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(See June 12 story.)

RNR60E1301FSBSL1_Datasheet PDF

(See June 12 story.)

– The role of distribution will become more important, but will continue to evolve.

In fact, the increased role of CEMs will prompt suppliers and smaller OEMs to rely on distributors more than ever. We've already seen distributors shift their marketing and sales focus to the engineering side of the OEM business, looking to gain design wins, and thus higher margins, but their roles as fulfillment and materials-management experts will also be extremely important. Distributors will break out their value-added service offerings in order to get properly compensated for those services, but they'll have to rely on industry leaders Arrow and Avnet to lead the way. They also will find increased competition from third-party logistics providers, and they'll have to keep investing in the Internet in order to ensure their long-term role.

RNR60E1301FSBSL1_Datasheet PDF

– Procurement and supply-chain managers are finally getting the respect they deserve.

As the industry continues to focus on cutting costs out of the supply chain, the role of both the tactical and strategic purchaser is more important than ever. Top global companies have validated their high regard for the profession by promoting procurement executives into the CEO's office. And titles like director of supply-chain management and SCMO (supply-chain management officer) will become increasingly common. That's not to say that engineers won't play key roles in vendor selection and product development, but partnerships between the two camps are growing stronger in many organizations. The Internet will also change the way components are sourced, and purchasers must brace themselves for a number of cultural and technological changes over the next few years.

– There will always be a supply/demand imbalance in this industry.

RNR60E1301FSBSL1_Datasheet PDF

This despite all the investments made in information technology and supply-chain management efficiencies. The bottom line is that OEMs and CEMs are lousy at forecasting their component needs, and it will only become more challenging as companies take on more outsourcing partners. The trick for OEMs and suppliers alike is to use the Internet, create common standards, and step up SCM efforts so that forecasting merely improves. Communication, and trust, will be key. But no matter how much improvement we see, this will always be a cyclical business, with shortages like we're seeing today, and component gluts that send prices plummeting and suppliers out of business.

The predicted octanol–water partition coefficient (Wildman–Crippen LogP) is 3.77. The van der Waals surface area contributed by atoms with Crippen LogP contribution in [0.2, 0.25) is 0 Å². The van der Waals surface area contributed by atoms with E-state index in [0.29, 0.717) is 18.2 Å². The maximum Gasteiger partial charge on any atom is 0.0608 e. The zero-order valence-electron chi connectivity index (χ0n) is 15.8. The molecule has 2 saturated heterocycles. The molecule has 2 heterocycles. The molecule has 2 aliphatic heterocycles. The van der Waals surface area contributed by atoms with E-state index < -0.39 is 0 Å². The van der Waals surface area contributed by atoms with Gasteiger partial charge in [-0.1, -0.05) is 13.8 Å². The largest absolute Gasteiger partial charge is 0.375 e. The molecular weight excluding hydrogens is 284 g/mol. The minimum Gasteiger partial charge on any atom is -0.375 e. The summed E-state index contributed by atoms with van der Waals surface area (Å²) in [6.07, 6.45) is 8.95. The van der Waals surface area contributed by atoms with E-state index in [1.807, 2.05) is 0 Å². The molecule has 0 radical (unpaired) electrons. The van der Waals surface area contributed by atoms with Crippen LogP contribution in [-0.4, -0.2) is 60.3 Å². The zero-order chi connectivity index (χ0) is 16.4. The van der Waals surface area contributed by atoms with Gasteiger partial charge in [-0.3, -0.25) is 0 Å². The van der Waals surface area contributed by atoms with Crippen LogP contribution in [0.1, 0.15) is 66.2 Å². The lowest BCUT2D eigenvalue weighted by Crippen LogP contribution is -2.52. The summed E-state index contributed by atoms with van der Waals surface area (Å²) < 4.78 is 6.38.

On a final note, I've been proud of the role that Electronic Buyers' News has played in covering this industry. As the industry and the jobs of its readers have evolved over the years, so has EBN. We've put an emphasis on business and financial coverage, and on supply-chain management and e-business. EBN also has expanded its news franchise to the Internet, posting stories all day long. The online news has forced us to change the way we deliver the news to you each week, with more perspective and insight than ever before.

RNR60E1301FSBSL1_Datasheet PDF

I will be leaving EBN for a new career in the field of equity research, where I will help cover the electronics manufacturing services sector and related industries.

I leave EBN in extremely solid hands. Andrew MacLellan, who has been running our Web site for the past year and formerly headed our Silicon Valley office, has been promoted to Editor, with responsibility for the daily operations. Publisher Steve Cholas, our supply-chain evangelist, will be working with the entire staff to ensure that EBN retains its position as the best in the business.

TIA's statistics are based on data from the U.S. Department of Commerce.

The title may shock a bit but it was designed to grab your attention. Also to shame the British Computer Society (BCS) into some action which it really should have already taken. Many years ago, in the depths of a dark time for Europe, many engineering innovations happened. Some were evolutionary and some revolutionary. One that was revolutionary beyond anyone's wildest dreams happened at Bletchley Park near Milton Keynes in the U.K.

Now I don't mean the oft-touted Enigma code-breaking stuff. That was evolutionary not revolutionary and apart from the British, the Poles, Dutch, Czechs, French and Germans all had a hand in that. In fact much of modern cryptography came out of central Europe.

What I am referring to is the birth of the electronic stored program computer. Bletchley Park's real legacy is that it is the home of 'The Computer'. It changed, or rather revolutionised, the world.

Bletchley Park is in need of some assistance to survive. I know you have all heard this before but this time it is very different. The actual infrastructure of the buildings is failing. If the famous huts are not renovated now, it has been estimated, they will not exist in three years. After that there will be little left to save. They need £9 million to save the birth-place of computers. In the current scheme of bailouts it is an insignificant drop in the ocean.


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